Guest Post by Norma Poore (and some bonuses)
At six years old I was a red-headed, freckled-faced little girl and an orphan once again. I believed I was unlovable. With the death of my foster mom, I was taken from my beloved family who could no longer take care of me.
In less than a year I was placed in three foster homes before landing in the fourth. I wondered how could anyone love me when my own mother gave me away. But this home was different. I had visited this family many times and spent weekends with them in the past.
A few months later, my social worker took me out for one of our regularly scheduled outings so we could talk. The last thing she told me was something I will never ever forget. I was chosen.
It was Dad who decided it was time to pursue my adoption. He said that I fit in the family as much as their boys. I was supposed to be theirs.
Dad was a sergeant of the Miami Dade Police Department for 30 years. He worked hard to provide for his family, sometimes working three jobs to provide not just our needs, but great memories, too. One of my favorite childhood memories is polishing his shoes and belt with all its attachments. Each time he dressed for work, I felt like I was part of his uniform.
Another precious memory is all the years Dad a big heart-shaped box of chocolates to Mom for Valentine’s Day, and a small one to me. A strong, stoic man, but so tender and silly with his little girl.
“I want my girls to know how special they are.” Daddy would say.
Because of Daddy, when I began attending church as an adult, it wasn’t hard to understand the truth of God’s desire to adopt me into his family by faith in Jesus Christ. God extends this invitation of adoption to you, also. He is a father to the fatherless, according to Psalm 68:5.
“And I will be a father to you, and you shall be sons and daughters to me,” says the Lord Almighty. (2 Corinthians 6:18 NASB)
Daddy was a great example of such love. He wasn’t perfect (none of us are) but he did his best to lead his family by example. Many of the things I hold dear today are because of what I saw in him — respect for authority and elders, honesty and integrity to name a few. His work ethic wore off on all four of us kids. Daddy never abused his authority. He took his call to serve and protect seriously. This made such an impact, that two of my brothers became police officers and I worked for many years in the court system.
In this time of people idolizing athletes and movie stars, my hero is Daddy. I say with complete confidence I am loved and twice adopted. Thank you Daddy; thank you Heavenly Father.
For you have not received a spirit of slavery leading to fear again, but you have received a spirit of adoption as sons by which we cry out, “Abba! Father!” Romans 8:15 NASB
Norma Poore has been married for thirty-eight years and has six children—two of them adopted. She was a mom to many as a foster parent for over seven years. Norma understands the compassion these children need because she was a foster child for several years herself. Her faith in Jesus has brought her through many trials, especially with her special needs children. Norma writes inspirational encouragement and romantic suspense.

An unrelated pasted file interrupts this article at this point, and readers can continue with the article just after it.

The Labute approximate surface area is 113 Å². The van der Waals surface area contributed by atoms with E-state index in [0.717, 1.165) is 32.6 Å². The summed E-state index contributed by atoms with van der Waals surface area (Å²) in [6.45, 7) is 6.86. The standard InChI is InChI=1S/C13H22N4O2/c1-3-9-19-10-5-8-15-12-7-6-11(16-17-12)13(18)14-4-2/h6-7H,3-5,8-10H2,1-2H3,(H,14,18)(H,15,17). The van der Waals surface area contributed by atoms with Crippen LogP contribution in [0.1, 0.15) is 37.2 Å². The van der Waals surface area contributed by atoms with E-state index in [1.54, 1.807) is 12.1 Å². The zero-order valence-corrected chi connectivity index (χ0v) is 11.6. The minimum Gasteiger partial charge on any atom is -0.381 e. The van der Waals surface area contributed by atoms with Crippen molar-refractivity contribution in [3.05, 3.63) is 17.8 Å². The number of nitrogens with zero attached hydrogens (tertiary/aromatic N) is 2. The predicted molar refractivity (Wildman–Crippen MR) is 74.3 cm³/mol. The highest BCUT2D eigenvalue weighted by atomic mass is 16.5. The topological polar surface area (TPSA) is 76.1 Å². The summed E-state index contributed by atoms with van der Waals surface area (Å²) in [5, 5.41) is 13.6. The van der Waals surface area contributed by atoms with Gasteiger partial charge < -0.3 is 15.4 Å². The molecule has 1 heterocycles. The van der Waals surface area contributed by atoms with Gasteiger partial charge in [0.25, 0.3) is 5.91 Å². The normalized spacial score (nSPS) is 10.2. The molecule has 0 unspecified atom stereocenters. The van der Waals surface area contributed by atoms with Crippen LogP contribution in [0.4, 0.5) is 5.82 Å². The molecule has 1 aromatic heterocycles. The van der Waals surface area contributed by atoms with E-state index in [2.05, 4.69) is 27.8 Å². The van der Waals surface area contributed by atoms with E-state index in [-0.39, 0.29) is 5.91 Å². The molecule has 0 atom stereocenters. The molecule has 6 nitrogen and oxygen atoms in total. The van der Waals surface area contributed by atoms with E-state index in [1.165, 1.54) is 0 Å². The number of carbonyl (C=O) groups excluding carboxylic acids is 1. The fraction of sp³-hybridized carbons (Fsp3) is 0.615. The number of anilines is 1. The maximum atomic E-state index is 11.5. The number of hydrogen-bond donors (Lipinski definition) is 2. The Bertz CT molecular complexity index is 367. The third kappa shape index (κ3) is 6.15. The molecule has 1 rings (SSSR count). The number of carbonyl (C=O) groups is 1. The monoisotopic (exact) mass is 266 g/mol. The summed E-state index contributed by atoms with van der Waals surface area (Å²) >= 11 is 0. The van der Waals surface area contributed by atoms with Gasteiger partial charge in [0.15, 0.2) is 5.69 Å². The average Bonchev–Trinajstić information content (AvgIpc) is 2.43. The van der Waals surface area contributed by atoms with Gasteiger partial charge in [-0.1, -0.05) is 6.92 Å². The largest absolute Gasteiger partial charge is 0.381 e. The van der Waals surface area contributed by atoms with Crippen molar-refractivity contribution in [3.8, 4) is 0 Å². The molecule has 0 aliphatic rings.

Norma and I met through the Jerry Jenkins Writers Guild. She is a member of our writers group comprised of eight women which formed in the guild four years ago.
Keep Scrolling! More below.
Honored to have my article A Father to the Fatherless featured on Southern Ohio Christian Voice: Our culture tends to demean men and undermine the important role of fathers, then wonders at the staggering numbers of fatherless and troubled children. To the fathers who stick it out and stand up for their families, and to the men who step up to the plate to fill someone else’s shoes—thank you… If you grew up with an absent or abusive father, God can break the cycle of destruction. He wants to heal and help you…A wise friend once told me, “You have the right to be angry, but…”
It’s been a very busy few weeks for our family. I thought I’d share the highlights with you.
After quite the hunt Anna and Nick were finally ably to find a town hall that agreed to meet them outside and issue a marriage licence.
On June 6th 2020 our beloved daughter Anna married Nick in a small intimate ceremony at a beautiful Airbnb. Beautiful day; beautiful couple. The guest list was whittled down to immediate family due to the pandemic, but they plan to celebrate with the bigger bash originally planned next year.
Yes, I made the cake and the bouquets and my husband, Roy, did a great job on the cake stand.
And on June 13th our youngest child, our son Andrew, graduated high school at a Corona style parking lot ceremony Hosted by MassHope with about 35 other families. Andrew graduated with 34 college credits and is in process of starting his own auto detailing business. And yes, I made the mask too.
Did you miss my video interview with U.S. Army Chaplain Brad Lee and his wife Lori? They are amazing!
A Father’s Day Message [a message for everyday] from U.S. Army Chaplain Brad Lee
I may as well embarrass myself and join the masked parade in this post and perhaps give you a little comic relief with my 1 minute video I made a few weeks ago. We’re still short on Charmin and a few other things here!
Happy Father’s Day to all the dad’s out there! God bless you and your families.
And buckle up folks! I’m about to switch gears with some some upcoming posts.
In Step with My Father on Southern Ohio Christian Voice: “I remember Daddy holding my hand as we entered the gates to the botanical gardens, Wrigley’s gum, Elephant Ear pastries, Matchbox cars, him carrying me when I was hurt, and scraping every speck of black pepper off my food. And bumper cars. I hated them, but I never told him because I liked to hear him laugh—and we were together… Click HERE to continue
© 2020 Rachael M Colby Tattoo It On Your Heart